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Taneil Uttal, Robert M. Rauber, and Lewis O. Grant

Abstract

The phase distribution of the water mass of a cold orographic cloud into vapor, liquid, and ice is calculated from measurements made from an instrumented aircraft. The vapor values are calculated from thermodynamic measurements, and the liquid is measured directly with a Johnson-Williams hot-wire device. Ice mass is calculated from particle size spectra obtained with a two-dimensional optical array cloud probe (2-D probe) and a knowledge of crystal habit based on decelerator measurements and cloud temperatures. Maximum vapor mass in the cloud is 2.0 g m−3, which is comparable with maximum ice mass in the cloud of 1.5 G m−3. Maximum liquid mass is approximately one order of magnitude lower at 0.15 g m−3 and appears to be a small remainder between the vapor and the ice as they compete for the major portion of the cloud water mass. In the cloud upwind of the mountain, liquid + vapor + ice is nearly constant, suggesting that precipitation does not deplete the water mass at the levels studied by the aircraft. Maxima in both ice and liquid mass appear just over the windward crest of the mountain, indicating a strong orographic effect on condensation of vapor to liquid and growth of ice by vapor diffusion and riming. The distribution of crystal habits also suggests a significant downdraft exists just downwind of the mountain.

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Guy G. Goyer, Lewis O. Grant, and Thomas J. Henderson

Abstract

Weathereord, a 40-grain detonating fuse containing about 20 per cent of silver iodide, has been evaluated as a cloud seeding nuclei generator in the laboratory, in the field, and in aircraft cloud seeding. Comparative data on the output efficiencies of several types of silver iodide generators are presented and show that, as a dispersal system, Weathercord provides in unit time and unit volume the highest concentration of nuclei available from any known source. The tests in supercooled logs at Yellowstone National Park and two test cases of the seeding from aircraft of orographic cumuli are also described. Although of a preliminary nature these field tests suggest the effectiveness of the large concentrations of AgI nuclei, generated by Weathercord, in modifying relatively thin supercooled clouds.

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David W. Reynolds, Thomas H. Vonder Haar, and Lewis O. Grant

During the past several years, many weather modification programs have been incorporating meteorological satellite data into both the operations and the analysis phase of these projects. This has occurred because of the advancement of the satellite as a mesoscale measurement platform, both temporally and spatially, and as the availability of high quality data has increased. This paper surveys the applications of meteorological satellite data to both summer and winter weather modification programs. A description of the types of observations needed by the programs is given, and an assessment of how accurately satellites can determine these necessary parameters is made.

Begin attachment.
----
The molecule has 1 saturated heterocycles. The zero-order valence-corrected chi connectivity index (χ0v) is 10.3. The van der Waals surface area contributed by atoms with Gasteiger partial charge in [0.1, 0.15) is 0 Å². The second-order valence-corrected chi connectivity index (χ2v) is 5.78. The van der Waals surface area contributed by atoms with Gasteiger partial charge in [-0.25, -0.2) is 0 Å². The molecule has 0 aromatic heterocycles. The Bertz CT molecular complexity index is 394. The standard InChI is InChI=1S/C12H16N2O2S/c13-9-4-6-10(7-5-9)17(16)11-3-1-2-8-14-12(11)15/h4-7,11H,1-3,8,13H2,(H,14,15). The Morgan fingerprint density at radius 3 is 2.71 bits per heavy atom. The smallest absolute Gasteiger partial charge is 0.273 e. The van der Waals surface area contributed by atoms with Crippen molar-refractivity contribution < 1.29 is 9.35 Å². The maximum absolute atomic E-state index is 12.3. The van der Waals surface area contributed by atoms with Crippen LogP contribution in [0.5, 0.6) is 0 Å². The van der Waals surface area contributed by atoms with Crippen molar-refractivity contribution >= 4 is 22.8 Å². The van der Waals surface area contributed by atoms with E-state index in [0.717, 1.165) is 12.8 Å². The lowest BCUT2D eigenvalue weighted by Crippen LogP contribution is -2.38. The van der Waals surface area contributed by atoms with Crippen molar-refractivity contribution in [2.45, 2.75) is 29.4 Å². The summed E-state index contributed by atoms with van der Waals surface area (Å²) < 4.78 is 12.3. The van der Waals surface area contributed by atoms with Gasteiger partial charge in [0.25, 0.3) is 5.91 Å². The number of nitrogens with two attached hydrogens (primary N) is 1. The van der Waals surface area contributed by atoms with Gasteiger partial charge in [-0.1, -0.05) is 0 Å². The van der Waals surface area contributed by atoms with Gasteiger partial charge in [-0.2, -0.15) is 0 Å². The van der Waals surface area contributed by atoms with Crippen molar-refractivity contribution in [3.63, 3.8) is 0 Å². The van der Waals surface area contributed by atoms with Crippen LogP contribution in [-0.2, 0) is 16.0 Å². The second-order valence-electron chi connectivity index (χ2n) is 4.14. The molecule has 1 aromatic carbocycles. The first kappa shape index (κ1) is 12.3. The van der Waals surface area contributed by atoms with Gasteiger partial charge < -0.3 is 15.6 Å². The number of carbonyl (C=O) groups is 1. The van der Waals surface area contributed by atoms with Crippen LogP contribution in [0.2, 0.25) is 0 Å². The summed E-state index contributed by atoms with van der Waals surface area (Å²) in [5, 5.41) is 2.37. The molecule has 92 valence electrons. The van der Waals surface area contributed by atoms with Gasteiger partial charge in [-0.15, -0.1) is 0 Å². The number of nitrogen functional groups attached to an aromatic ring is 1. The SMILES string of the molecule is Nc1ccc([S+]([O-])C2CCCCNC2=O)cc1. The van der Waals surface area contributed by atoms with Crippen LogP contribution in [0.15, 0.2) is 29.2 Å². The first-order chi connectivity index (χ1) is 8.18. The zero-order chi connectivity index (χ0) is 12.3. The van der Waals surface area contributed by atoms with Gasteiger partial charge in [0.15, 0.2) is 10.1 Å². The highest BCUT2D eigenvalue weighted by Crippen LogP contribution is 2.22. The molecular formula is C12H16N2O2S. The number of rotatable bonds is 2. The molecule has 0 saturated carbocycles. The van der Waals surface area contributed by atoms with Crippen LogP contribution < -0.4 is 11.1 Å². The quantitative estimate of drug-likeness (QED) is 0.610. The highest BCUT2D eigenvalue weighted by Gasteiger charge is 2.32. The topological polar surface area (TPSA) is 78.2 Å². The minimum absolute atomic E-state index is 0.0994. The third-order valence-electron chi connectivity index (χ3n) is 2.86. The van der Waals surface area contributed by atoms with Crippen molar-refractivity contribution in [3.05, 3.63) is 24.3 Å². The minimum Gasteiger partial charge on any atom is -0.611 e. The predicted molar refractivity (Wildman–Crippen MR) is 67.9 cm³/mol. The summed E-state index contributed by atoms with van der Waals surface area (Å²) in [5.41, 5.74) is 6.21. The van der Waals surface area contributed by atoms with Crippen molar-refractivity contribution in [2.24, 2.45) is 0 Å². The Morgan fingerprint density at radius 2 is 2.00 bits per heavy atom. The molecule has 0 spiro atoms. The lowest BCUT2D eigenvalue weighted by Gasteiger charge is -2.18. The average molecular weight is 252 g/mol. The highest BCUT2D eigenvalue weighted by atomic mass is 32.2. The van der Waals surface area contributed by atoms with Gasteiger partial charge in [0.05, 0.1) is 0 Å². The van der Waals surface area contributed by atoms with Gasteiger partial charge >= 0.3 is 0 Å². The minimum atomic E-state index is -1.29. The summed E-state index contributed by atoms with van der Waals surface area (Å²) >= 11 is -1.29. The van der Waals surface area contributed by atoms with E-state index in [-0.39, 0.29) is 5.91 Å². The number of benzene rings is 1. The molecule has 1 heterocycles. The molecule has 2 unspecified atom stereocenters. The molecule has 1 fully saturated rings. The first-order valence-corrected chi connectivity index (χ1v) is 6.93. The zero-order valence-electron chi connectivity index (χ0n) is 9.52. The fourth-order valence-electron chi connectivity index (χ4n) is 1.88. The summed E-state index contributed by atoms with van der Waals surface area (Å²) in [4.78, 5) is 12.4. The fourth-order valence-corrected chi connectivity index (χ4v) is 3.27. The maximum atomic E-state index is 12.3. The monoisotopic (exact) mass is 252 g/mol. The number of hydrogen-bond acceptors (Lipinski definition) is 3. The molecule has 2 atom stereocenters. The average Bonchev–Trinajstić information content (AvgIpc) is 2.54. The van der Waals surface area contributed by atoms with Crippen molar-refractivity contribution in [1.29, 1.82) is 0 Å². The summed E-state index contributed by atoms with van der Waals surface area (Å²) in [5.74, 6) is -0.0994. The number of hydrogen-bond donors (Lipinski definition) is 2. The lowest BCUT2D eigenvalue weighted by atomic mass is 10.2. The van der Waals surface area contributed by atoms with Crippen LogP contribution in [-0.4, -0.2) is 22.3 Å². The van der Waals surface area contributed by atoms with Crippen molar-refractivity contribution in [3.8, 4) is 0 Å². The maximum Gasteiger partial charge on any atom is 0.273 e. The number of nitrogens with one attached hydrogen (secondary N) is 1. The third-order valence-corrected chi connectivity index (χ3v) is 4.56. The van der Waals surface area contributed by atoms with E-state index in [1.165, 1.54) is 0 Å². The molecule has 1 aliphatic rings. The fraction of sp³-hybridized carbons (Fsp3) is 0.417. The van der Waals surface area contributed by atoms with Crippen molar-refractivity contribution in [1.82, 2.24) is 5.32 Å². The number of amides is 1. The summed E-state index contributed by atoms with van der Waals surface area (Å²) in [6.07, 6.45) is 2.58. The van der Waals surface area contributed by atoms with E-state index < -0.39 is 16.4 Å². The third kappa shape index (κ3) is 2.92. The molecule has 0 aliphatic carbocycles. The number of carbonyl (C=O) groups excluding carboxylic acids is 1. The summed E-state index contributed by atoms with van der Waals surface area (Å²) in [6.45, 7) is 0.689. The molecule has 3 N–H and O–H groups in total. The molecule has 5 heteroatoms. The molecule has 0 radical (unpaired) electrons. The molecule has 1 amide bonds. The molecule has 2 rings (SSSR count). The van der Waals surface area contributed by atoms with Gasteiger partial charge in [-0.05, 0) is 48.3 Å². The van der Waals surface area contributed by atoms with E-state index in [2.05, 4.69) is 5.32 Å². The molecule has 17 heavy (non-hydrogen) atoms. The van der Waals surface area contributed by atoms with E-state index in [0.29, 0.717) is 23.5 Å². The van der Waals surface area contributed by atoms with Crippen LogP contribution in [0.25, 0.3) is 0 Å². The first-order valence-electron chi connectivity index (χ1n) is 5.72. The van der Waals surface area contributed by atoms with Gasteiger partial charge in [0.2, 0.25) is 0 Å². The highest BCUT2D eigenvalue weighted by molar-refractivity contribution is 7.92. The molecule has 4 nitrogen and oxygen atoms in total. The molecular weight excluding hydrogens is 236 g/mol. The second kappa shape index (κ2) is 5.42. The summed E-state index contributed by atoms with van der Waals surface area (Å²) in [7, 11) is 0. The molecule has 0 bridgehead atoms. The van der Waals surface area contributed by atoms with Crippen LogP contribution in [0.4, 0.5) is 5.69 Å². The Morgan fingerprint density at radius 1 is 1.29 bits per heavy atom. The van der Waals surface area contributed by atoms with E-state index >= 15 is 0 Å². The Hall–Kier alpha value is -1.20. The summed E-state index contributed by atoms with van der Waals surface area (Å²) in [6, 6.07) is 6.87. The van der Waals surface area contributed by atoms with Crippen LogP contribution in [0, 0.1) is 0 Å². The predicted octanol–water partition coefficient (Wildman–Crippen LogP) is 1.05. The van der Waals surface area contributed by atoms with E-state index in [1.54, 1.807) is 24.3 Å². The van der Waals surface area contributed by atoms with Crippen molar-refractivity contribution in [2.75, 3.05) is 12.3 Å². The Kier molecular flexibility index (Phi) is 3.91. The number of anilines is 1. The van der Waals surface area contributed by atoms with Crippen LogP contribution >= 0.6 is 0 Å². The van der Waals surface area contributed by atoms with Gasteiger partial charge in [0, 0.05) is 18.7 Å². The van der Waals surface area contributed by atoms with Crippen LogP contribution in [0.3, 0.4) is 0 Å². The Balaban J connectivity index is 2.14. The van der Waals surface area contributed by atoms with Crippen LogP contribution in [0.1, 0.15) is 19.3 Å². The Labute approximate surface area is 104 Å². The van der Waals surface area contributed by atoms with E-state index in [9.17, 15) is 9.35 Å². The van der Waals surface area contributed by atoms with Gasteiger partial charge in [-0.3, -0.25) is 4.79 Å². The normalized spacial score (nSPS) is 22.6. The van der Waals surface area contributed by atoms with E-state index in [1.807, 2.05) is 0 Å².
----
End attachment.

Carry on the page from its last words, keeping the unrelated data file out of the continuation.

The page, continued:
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Paul J. DeMott, William G. Finnegan, and Lewis O. Grant

Abstract

Chemical kinetic theory and methodology is applied to examine the ice nucleating properties of silver iodide (AgI) and silver iodide-silver chloride (AgI-AgCl) aerosols in a large cloud chamber held at water saturation. This approach uses temporal data on ice crystals formation with changes in key nucleation parameters such as temperature, water vapor concentration and droplet concentrations. The inter-relationships between ice nucleation effectiveness, nucleation mechanisms, nuclei chemical and physical properties and the rate of appearance of ice crystals can be deduced. The theory and methodology can be applied to atmospheric experimentation.

Ice nucleation effectiveness increases of up to three orders of magnitude over that of AgI aerosols can be achieved with AgI-AgCl solid solution aerosols. Both aerosols are shown to form ice crystals by predominantly contact nucleation at temperatures of −16°C and warmer. Nucleation of the ice phase following collision is identified as a very rapid process, so that the rate of appearance of ice crystals is controlled by the much slower transport rate of nuclei to cloud droplets. The higher efficiency of AgI-AgCl nuclei with respect to the standard AgI nuclei is attributed to an improvement in the relative rates of nucleation versus deactivation or solution following collision of the nuclei with cloud droplets. This increase is most probably due to epitaxy and/or surface “active site” improvements. At a temperature of −20°C, all tested aerosols formed ice crystals by a combination of contact nucleation and deposition nucleation. The percentage of ice crystals formed by deposition correlated well with a minimum particle size of 500 Å for an appreciable deposition rate.